Florida Panthers Boxed In

Before widespread development by humans, panthers in Florida were abundant. By the late 1980s, there were only about 20-30 left. These poor animals were inbred, and genetic health problems such as kinked tails, heart conditions, and undescended testicles ensued.

An untested emergency measure was undertaken to save them from extinction. In 1995, eight female cougars were transported from Texas, and deposited in Florida panther territory. Scientists did not know how the Texas cougars would adapt from their home desert environment to Florida with its rain and swamplands. They also didn’t know if they would mate with the Florida panthers on the verge of extinction.

Very fortunately, five of those females became pregnant and gave birth to cross-bred kittens. The other three didn’t make it. One was killed on a highway, another was shot and killed, and the third died giving birth. The kittens born from the five survivors have reproduced and contributed to somewhat of a revival of the species, although with genes from another subspecies. The intermingling has produced good results, with the Florida panther population now up to 100 – 110. These panthers no longer show the same genetic problems.

A sustainable population is believed to be about 500-1,000, meaning a population that could survive without human intervention. However, so much of Florida’s land has been developed, there isn’t much panther habitat remaining. There is so little their current population is at the maximum that can be supported by the limited space. So though the number of panthers and their health has improved, there is the problem of a lack of wild habitat for them.

Scientists continue monitoring the population with radio collars, and by analyzing remains to determine causes of death. The panthers are still in danger from car accidents, poaching, disease, and lack of habitat. Eventually, the same problem of interbreeding will take place simply because the population size is still too small. So cats from other regions might have to be introduced again. Additionally, the legislative system will need to create designated new conservation habitats for them.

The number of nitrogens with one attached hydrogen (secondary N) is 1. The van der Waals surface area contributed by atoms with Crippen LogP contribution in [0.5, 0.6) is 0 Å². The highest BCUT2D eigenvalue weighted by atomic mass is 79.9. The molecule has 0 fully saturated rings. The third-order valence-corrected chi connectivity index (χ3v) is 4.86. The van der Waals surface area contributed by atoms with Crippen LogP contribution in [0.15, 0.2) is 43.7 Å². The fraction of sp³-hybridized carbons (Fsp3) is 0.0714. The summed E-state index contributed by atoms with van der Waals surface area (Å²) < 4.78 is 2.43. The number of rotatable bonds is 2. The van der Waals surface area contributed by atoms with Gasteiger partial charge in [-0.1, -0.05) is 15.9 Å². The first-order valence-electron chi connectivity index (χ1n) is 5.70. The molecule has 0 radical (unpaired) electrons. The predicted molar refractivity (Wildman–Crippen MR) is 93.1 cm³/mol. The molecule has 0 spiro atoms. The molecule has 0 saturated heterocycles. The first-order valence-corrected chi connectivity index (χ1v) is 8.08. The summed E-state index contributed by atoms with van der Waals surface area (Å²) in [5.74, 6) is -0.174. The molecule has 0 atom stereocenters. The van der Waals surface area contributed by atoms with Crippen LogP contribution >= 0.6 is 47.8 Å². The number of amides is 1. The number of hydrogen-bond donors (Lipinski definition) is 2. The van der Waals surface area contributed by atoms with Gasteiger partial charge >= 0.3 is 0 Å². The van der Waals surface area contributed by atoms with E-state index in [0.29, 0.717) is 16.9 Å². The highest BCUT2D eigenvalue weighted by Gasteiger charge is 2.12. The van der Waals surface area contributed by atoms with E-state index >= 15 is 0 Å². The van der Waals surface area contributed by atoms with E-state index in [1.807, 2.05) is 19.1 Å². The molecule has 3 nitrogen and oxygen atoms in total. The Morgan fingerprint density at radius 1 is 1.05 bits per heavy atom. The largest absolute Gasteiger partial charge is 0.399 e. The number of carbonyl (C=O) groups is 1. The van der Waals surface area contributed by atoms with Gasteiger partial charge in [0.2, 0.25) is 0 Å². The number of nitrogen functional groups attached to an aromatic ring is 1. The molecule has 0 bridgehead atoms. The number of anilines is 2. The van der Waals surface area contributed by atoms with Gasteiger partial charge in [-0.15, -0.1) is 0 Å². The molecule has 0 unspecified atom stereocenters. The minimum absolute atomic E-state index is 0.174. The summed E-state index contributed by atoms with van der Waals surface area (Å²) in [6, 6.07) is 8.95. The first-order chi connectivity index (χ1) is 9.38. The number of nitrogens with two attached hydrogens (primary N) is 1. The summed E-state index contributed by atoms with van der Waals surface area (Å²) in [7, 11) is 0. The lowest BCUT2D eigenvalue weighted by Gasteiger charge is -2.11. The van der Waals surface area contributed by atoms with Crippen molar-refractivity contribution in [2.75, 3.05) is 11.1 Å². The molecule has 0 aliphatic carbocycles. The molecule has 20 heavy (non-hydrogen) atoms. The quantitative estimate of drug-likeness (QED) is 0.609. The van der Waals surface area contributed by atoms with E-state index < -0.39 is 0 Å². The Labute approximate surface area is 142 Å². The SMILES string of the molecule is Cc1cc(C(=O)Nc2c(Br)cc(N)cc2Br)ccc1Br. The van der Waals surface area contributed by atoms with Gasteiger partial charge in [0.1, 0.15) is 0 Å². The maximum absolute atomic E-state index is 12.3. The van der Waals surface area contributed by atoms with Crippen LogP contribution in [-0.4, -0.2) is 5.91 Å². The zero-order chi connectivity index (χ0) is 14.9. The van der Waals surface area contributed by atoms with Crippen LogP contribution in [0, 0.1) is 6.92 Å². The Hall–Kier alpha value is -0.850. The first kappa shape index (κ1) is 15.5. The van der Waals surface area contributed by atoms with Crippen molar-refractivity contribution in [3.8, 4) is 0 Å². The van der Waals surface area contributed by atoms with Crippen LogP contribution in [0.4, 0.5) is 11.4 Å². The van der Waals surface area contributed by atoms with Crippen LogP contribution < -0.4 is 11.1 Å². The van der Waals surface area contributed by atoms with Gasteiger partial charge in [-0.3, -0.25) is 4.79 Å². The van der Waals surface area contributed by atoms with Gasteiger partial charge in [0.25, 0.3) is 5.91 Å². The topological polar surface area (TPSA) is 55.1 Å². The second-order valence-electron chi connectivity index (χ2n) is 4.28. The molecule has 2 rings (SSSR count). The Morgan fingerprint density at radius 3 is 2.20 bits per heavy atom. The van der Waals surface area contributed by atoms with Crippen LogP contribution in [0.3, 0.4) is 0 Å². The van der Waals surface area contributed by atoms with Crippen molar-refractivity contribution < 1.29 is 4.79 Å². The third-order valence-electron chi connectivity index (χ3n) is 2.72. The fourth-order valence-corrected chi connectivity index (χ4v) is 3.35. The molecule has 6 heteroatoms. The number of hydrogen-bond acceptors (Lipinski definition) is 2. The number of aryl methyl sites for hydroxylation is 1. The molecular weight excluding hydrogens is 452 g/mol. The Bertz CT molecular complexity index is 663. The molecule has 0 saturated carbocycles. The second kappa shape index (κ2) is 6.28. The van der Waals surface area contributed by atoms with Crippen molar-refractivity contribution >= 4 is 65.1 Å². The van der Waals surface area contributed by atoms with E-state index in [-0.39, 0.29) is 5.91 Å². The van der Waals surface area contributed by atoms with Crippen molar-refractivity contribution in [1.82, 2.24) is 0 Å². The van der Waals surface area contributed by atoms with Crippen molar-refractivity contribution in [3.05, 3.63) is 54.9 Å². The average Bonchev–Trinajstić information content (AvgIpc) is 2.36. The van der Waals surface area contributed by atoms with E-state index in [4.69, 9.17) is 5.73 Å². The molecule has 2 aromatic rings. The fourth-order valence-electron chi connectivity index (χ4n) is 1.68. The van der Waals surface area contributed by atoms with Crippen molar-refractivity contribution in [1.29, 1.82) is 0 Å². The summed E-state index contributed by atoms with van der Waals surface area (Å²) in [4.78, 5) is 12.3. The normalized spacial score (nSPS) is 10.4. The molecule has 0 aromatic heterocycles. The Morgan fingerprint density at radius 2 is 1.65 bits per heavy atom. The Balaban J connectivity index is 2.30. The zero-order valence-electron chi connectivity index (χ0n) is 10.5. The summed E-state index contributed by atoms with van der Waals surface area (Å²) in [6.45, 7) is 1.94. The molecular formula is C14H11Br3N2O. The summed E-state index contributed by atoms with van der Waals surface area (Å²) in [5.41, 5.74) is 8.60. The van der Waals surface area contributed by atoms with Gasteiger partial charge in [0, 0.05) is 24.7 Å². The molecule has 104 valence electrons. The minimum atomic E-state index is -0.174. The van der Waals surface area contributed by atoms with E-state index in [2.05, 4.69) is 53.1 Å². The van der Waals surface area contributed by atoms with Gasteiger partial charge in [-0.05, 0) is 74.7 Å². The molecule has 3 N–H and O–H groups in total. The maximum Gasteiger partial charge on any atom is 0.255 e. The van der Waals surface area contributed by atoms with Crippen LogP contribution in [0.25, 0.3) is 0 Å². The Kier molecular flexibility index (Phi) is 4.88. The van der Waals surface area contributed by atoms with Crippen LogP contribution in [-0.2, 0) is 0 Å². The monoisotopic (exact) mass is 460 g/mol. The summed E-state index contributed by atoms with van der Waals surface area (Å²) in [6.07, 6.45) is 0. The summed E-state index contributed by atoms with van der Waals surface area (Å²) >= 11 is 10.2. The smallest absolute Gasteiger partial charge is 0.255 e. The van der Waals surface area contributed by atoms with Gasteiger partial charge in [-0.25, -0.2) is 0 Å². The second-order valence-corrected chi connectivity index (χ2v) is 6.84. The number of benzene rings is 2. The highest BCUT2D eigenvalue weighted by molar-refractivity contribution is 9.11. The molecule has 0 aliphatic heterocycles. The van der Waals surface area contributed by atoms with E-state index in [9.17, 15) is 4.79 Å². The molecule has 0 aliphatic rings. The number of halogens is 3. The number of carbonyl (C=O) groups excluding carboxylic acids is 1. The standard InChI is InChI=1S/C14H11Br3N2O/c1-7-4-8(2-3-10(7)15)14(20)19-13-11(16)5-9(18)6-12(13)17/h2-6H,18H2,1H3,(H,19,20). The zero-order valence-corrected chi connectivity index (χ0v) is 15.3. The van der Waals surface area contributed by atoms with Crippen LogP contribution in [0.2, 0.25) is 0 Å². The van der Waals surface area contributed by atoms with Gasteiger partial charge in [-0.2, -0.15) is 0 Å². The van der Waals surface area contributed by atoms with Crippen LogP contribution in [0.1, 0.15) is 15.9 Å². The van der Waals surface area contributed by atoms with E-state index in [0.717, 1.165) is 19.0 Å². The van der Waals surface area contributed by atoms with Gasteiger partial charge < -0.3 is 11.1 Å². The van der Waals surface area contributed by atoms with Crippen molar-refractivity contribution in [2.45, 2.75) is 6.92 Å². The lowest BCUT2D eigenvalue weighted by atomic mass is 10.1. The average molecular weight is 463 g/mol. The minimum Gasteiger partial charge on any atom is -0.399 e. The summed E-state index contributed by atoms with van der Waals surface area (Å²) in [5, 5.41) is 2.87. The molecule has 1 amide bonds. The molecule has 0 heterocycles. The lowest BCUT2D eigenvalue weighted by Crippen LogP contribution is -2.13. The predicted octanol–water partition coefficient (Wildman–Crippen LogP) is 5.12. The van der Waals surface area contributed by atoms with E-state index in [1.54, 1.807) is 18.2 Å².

Image Credit: Stephen B Calvert Clariosophic

Related Links:

Five Percent of Florida Panthers Killed in Three Days
Care2 Florida Panther Petition

Love This? Never Miss Another Story.

79 comments

PAM S.
PAM S.4 years ago

Typical for humans to destroy animals and their homes. What happens when they are all gone?? Pretty sad. We need to take care of them...

Victoria L.
Victoria L.4 years ago

Aww these poor panthers...

Ruth R.
Ruth R.4 years ago

Nice info on the Florida panther.

Beth M.
Beth M.4 years ago

Florida needs to limit the encroachment of the non-native species, "human". We do not need to lose another animal species because of human selfishness.

Lindsey Williams
Lindsey Williams4 years ago

So sad....but that video is beautiful...those blue eyes....i love florida panthers.

Camilla Vaga
Camilla Vaga4 years ago

i pray that these animals will get better

Chris Monahan
Chris Monahan5 years ago

Good numbers up a little. A long way to go and not much space (hope?) left for them.

David N.
David N.5 years ago

Thanks for the article and video. Great news to hear the seem to be succeding in bring the Florida Panther back/

Lisa Neste
Lisa AWAY Neste5 years ago

I am from Fla. & was a member of the "Fla. Panther Society".
These beautiful cats have always been a concern of mine. It sounds as if they have made very good strides in saving them from extinction. My concern still being the encroachment on their territory, like so many of our wild species!!!

Frederick G.
Frederick G.5 years ago

They need lots of land; also they need to reproduce healthily, with other cat families